David Asman: We know how brutal this regime is. It is awful, and the world will be better off when it ends. But the question is how do you do it. One way you don’t do it, Neil, is by sending a White House envoy, John Kerry, Senator John Kerry to Tehran at this particular moment, which actually is being considered John Kerry’s administration. They were quoted last week as saying – in fact, one administration official said, “This sounds like just the kind of travel a chairman of the Foreign Relations Committee [which Senator Kerry is] would and should undertake.” Sounds like the wrong strategy to me Nile.
Nile Gardiner: Well it strikes me as a completely crazy idea, actually. I didn’t see how a visit by John Kerry to Iran is gonna benefit a US interest. Frankly it’s just another step in the continuing appeasement of a barbaric regime. It would be like sending an envoy to negotiate with the Nazis.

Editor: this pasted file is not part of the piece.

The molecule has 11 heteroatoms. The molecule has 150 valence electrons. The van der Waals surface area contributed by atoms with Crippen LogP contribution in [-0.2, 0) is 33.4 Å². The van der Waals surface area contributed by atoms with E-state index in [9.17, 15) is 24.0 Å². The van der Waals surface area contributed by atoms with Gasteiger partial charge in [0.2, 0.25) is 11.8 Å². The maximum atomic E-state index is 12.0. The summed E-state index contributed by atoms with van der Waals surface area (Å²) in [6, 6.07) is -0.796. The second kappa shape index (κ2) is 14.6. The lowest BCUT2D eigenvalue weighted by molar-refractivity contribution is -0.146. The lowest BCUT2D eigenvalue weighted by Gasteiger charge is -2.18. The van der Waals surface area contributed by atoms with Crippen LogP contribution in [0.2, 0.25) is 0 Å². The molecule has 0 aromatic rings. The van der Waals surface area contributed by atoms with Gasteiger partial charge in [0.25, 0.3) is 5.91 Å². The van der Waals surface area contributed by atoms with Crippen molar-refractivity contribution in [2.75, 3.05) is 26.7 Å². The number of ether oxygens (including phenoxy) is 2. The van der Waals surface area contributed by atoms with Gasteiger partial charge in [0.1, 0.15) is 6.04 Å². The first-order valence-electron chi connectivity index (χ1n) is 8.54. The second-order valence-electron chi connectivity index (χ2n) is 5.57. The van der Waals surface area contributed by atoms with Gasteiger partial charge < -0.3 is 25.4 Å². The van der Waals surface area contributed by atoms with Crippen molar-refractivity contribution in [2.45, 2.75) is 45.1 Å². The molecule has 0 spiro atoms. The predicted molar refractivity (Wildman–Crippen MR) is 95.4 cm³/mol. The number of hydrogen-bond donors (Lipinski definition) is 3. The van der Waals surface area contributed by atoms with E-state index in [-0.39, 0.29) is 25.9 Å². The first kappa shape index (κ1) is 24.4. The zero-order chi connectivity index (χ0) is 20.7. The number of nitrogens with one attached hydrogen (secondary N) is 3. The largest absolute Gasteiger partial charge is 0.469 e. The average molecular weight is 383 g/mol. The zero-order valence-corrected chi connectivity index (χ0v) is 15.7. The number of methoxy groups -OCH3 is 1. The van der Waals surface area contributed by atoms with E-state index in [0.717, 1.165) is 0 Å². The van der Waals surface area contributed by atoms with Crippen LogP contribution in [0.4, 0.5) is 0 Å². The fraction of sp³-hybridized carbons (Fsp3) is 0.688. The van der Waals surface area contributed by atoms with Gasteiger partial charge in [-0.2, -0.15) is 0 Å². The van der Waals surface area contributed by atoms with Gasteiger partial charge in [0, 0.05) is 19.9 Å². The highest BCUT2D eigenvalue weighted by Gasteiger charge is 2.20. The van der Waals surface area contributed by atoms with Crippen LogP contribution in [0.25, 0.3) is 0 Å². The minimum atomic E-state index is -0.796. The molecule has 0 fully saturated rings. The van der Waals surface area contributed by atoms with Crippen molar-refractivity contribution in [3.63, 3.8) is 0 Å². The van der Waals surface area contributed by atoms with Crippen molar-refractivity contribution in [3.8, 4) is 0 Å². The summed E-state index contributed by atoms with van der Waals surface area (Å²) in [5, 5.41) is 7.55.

I think that we need to have a complete reassessment of the whole strategy towards Iran. We need to see an end to the negotiations strategies here, which has been a complete and utter failure. Barrack Obama has basically adopted the EU common foreign policy towards Tehran, which is a policy of appeasement actually towards the Iranian regime and so far that has reaped no dividends whatsoever.
We need to be looking at strengthening the sanctions regime against Tehran. We need to be increasing our own missile defenses; we also need to be talking about the potential use of force against Tehran. This regime poses a deadly threat to international security.
David Asman: Well a great place to begin with would be to what Alireza said bringing the dissidents into the White House. That would be a tremendous effort and using the bully pulp of the White House the way it should be used.